Now that digital tech has freed us from the shackles of landlines and desktop computers, we’re spoiled for choice among co-working spaces. Some things are a given: lightning-fast Wi-Fi, private meeting spaces available for a fee and some sort of printer/scanner situation. But many offer next-level extras like production studios, meditation rooms and even beds to sleep the night. Here, seven of our favorites.

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spaces la
Spaces

Spaces

We visited the Spaces Fairfax campus; other locations are in Culver City, the Row DTLA and Santa Monica. The vibe is super-sunny, blond wood, thriving hub of activity with around 250 workspaces.

Pros: dog-friendly, flexible workspaces (desk, sofa, table) available monthly from $330, outdoor shaded patio with seating, across the street from Original Farmers Market lunch options, napping room

Cons: only two phone booths for private calls, $25 per day parking

145 S. Fairfax Ave.; 844-677-2237 or spacesworks.com

wework la
WeWork

WeWork Playa Vista

Want to be a start-up techpreneur or just look like one? That’s the spirit of this location, near the offices of Google, YouTube and Facebook. There are additional WeWorks in 14 other Los Angeles-area locations from Pasadena to Long Beach.

Pros: dog-friendly, breezy working area, walkable to Whole Foods, plenty of phone booths

Cons: a shuffleboard table for spirited collegial rivalry (a perk or a distraction, depending on your stance), $20 a day or $165 a month parking

12655 W. Jefferson Blvd.; 855-593-9675 or wework.com

neuehouse
Neuehouse

Neuehouse

The most glam co-working space in town, this seven-story facility is located in the former HQ of CBS in Hollywood. We’re feeling major VIP vibes after exploring the sleek Art Moderne interiors, and checking out prestige on-site events ranging from guest speakers like Margaret Atwood to a cannabis-enhanced sound bath in the former I Love Lucy sound stage.

Pros: on-site restaurant that delivers lunch to your desk, two outdoor decks, a broadcasting studio, $7 parking with validation, month-to-month memberships, complimentary access to the New York location

Cons: It’s pricy—there are various membership options, including the Reserve plan (5 working days, plus night and weekend access) for $400, or another plan with unlimited communal floor access starting at $650.

6121 Sunset Blvd.; 323-337-1420 or neuehouse.com

paper dolls
Paper Dolls

Paper Dolls

We visited the office, which has a cozy, friendly atmosphere, on the second floor of a vertical shopping hub in West L.A. Way better than fighting for a space and Wi-Fi at the nearby Coffee Bean.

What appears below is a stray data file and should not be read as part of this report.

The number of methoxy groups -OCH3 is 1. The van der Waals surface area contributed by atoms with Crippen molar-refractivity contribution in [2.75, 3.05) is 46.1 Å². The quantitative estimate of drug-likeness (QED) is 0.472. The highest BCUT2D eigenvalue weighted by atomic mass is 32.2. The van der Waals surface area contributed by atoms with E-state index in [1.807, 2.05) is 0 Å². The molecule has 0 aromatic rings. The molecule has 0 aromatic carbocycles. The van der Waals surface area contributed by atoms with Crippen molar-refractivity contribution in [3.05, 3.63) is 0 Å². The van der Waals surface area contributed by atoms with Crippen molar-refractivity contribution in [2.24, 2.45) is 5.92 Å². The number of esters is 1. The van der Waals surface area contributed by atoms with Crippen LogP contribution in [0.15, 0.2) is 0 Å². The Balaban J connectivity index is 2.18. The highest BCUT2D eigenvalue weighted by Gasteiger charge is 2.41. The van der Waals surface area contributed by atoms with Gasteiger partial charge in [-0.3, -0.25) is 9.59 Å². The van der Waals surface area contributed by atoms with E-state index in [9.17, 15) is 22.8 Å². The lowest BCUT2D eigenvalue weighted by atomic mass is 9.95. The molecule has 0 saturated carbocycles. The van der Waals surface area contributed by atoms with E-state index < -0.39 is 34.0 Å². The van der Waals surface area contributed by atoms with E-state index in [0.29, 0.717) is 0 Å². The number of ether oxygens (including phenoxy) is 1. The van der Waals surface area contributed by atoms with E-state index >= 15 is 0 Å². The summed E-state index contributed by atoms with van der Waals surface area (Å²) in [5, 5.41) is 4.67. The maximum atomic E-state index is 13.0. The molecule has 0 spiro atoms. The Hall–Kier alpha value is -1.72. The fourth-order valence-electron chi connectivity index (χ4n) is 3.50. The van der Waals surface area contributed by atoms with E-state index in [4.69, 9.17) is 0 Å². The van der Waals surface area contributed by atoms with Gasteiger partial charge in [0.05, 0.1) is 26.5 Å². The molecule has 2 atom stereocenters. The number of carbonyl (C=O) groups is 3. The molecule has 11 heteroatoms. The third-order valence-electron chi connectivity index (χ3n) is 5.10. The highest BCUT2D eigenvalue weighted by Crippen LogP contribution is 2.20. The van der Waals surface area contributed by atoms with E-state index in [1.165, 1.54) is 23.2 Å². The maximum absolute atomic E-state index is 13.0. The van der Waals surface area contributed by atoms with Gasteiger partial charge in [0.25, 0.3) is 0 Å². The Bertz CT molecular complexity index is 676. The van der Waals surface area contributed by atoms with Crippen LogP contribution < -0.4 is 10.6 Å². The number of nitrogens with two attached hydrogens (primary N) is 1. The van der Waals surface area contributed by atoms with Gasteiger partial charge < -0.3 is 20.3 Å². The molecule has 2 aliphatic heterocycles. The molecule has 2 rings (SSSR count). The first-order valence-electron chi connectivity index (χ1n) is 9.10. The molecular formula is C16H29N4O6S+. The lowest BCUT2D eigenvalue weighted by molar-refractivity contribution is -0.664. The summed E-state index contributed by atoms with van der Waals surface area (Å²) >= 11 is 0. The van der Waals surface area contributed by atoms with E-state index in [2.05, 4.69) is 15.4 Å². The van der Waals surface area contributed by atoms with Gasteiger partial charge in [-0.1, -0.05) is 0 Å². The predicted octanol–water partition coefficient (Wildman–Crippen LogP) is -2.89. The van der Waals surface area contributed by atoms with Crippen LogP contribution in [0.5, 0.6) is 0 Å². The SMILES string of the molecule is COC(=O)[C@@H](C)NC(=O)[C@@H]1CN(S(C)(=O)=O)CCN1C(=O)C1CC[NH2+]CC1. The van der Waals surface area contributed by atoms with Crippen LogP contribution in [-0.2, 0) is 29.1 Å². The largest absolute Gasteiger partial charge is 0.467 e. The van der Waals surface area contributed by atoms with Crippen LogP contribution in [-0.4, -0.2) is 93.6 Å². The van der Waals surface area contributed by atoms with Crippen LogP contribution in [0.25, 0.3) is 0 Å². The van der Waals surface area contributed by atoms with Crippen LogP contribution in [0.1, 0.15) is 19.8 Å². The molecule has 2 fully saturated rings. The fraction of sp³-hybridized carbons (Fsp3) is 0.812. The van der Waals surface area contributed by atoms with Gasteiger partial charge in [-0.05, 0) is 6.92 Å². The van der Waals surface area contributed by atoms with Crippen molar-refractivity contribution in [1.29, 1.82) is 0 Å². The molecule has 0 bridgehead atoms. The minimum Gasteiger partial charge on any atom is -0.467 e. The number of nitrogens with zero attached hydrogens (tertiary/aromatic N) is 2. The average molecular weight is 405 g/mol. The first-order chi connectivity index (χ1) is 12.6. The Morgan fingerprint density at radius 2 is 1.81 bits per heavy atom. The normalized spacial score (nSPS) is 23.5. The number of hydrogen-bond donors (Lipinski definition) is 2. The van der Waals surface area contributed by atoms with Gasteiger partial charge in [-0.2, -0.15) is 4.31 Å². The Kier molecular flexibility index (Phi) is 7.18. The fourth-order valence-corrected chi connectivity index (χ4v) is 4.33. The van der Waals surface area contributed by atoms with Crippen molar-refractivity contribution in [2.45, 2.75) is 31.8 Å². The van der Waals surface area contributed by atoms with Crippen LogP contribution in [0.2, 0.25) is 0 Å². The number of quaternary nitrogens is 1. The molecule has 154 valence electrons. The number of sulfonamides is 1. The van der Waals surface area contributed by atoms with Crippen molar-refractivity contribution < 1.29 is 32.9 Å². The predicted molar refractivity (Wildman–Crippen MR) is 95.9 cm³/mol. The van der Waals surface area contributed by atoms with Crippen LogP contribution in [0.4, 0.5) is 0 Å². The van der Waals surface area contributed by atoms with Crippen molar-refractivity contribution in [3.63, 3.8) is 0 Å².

Pros: women only, valet parking, daily drop-in rates ($30)

Cons: West Side traffic, smallish space, membership application required, only one location

11677 San Vicente Blvd., Ste. 208; 310-873-3329 or paperdolls.com

village workspaces
Village Workspaces

Village Workspaces

At this friendly co-working brand with locations in West Los Angeles and Santa Monica, you'll find poppy decor, hipster companies renting offices and a free weekly breakfast to encourage mingling among workers.

Pros: a five-minute walk to Expo Line’s Bundy Station, the West Side location has an audio studio (to do your podcast), ample free street parking, free coffee and beer on tap, 24/7 access

Cons: Public-area acoustics can get loud without headphones to drown out voices.

West Los Angeles, 11845 W. Olympic Blvd., Ste. 1100W; 424-625-9300 or villageworkspaces.com

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Phase Two

This stand-alone Culver City space is a November 2017 newcomer to the Los Angeles co-working ecosystem.

Pros: dog-friendly, “hot desks” in the communal workspace cost $325 a month, showers with lockers, 24-7 access, green screen video studio

Cons: Parking ranges from $125 to $175 per month.

5877 Rodeo Rd.; 424-603-7936 or phasetwospace.com

podshare

Podshare

The concept is “co-living”: You can work at any of the four locations across town (Venice, DTLA, Los Feliz, Hollywood) for $15 per day and—for an extra fee around $50—get a bunk bed and locker to spend the night.

Pros: A flat fee gets you access to four locations across town, and bunks have LED nightlights and flat-screen TVs with Roku and personal outlets.

Cons: The atmosphere of the Los Feliz location we visited skews more hostel than high-end working space, and there are no long tables like in other workspaces. But we’re keeping this concept in our back pocket to share with 20-somethings who are eager to see Los Angeles on the cheap.

534 Fountain Ave.; 213-973-7741 or podshare.co

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